Lately, I met a powerful business guru. His business had been completely shattered by the “Anglophone crisis.” When the crisis began, it initiated an economic recession in Cameroon’s duo English-speaking regions. He felt the death touch. Then he went bankrupt. Until he met a digital strategist who helped him find a path out of the plague by supporting him to use a digital strategy to make his business portable and discover high paying clients across the world.
Earlier this month, the Chamber of Commerce, Industry, Mines and Crafts (CCIMA) published the economic status quo of this part of the country. The difficult socio-political situation in the Northwest and Southwest caused the loss of more than 41% of the income of companies in these regions.
This survey involved 385 small and medium-sized enterprises (SMEs) which revealed a 41.80% decrease in the turnover of businesses in these regions. It also identified that the most affected are precisely, very small enterprises (VSEs).
The economy was losing billions to the “Anglophone crisis.” As the crisis blew past the Northwest and Southwest regions of the country, businesses went dark.
This Buea-based entrepreneur felt the pangs of the economic stalemate. He started a business to supply computers and stationaries to organizations. However, he lost it all to the recession – a feat he prefers being anonymous. He left University with the hopes of one day creating a business and he did. Within 6 months, he was already making a high turnover.
He had clients but like Oliver Twist, he needed even more.
When it comes to spreading news of your products or services to your target audience, the analog world has very little to offer. Worst still, in the event of an economic recession. The internet provides an endless source of opportunities.
He realized it was time to begin selling internationally. He had to take his products online. Yet, financial constraints were an integral part of the business.
Before he could raise more money to expand the business, an economic recession set in. Economic activities slowed down, then many businesses shut down eventually. He was hopeful things would get better. They only got worst.
First, “ghost towns” prevented him from visiting his shop in Malingo. He could not make any sales on such days. Three days were taken ripped off his usual six working days every week. Sure, he was losing more clients. His income was dropping as he made fewer sales. He could not move his products to customers who requested them.
At last, he lost his business to the recession, especially after the government decided to shut down the internet in these regions. Communication with his customers went dead.
Eventually, he lost more than half of his customers. Things were becoming rough for him and he had siblings to take care of. But all his investments had been lost. One thing he had learned was that you never give up. But now seemed like the perfect time to call it quit. For one thing, nothing seemed to be working anymore. It was like the world had paused.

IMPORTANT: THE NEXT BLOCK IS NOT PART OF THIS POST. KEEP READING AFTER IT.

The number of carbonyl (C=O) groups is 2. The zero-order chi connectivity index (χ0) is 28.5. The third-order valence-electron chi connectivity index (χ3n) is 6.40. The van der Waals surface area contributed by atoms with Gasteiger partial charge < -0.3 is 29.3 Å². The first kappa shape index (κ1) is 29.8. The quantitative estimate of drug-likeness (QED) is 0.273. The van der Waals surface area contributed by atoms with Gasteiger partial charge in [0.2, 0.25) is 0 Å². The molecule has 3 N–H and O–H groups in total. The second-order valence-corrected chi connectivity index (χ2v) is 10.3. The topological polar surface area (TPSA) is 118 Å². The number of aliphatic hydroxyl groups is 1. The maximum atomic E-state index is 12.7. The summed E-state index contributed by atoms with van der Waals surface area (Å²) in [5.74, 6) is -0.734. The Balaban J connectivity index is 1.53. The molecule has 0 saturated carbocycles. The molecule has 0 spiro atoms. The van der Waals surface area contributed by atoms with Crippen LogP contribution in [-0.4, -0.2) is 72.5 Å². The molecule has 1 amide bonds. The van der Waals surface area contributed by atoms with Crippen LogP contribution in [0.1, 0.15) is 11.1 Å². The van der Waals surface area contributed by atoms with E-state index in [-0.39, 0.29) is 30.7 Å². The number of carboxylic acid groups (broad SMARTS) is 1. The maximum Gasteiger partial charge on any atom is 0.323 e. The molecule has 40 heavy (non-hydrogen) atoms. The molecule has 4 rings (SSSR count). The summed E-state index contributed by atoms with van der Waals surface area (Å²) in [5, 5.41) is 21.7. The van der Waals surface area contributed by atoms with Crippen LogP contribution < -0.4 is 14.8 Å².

He had no choice but to close down.
Other businesses were beginning to pick up gradually. Then, he felt an ounce of hope. He knew once he figured out how those businesses were picking up; his business will be back on its feet.
After carrying out some research, he discovered the secret to reviving his business was buried in creating a strong digital strategy. But how was he to go about it? He had no clue as to where to begin.
It was but logical that he seeks help from Makonjo Media – a growth marketing and technology company in Buea that has spent its last 3 years, building strong digital strategies for businesses.
As it turns out, his efforts weren’t in vain. The mentorship he received from this company, virtually gave his business a new facelift. Though he had to start all over again, it wasn’t all that difficult. He had a strong digital strategy in place for his business. He was now thriving more than ever, reaching more clients, beating his competitors and realizing more revenue.
According to HubSpot, a digital strategy is the series of actions that are going to help you achieve your goals using online marketing. The term ‘strategy’ might seem intimidating, but building an effective digital strategy doesn’t have to be difficult.
It’s literally, any plan for maximizing your business’ benefits by using technology-focused initiatives. Most of these plans involve taking your business online and reaching a wider audience.
Businesses should consider looking at the international marketplace to increase sales for both products and services. The international marketplace is definitely their best way out of this recession. Online market stores like Jumia, Konga, Kaymu, Hi-tech cm, Alibaba, Upwork, eBay, Amazon, etc, are options these businesses can choose from.
Many businesses in Africa have continued to thrive because they had a strong digital strategy to work on. They looked at the international marketplace to sell their products and services.
The Nigerian multinational conglomerate, Dangote Group has been making high turnovers by selling its vast products on Jumia. Kenya’s fashion brand, Vivo Activewear also sells its fashion collection of clothes on its online store. The telecoms giant, MTN has all its products and services on major e-commerce platforms across Africa. They have all thrived online because of a strong digital strategy they created for their brands.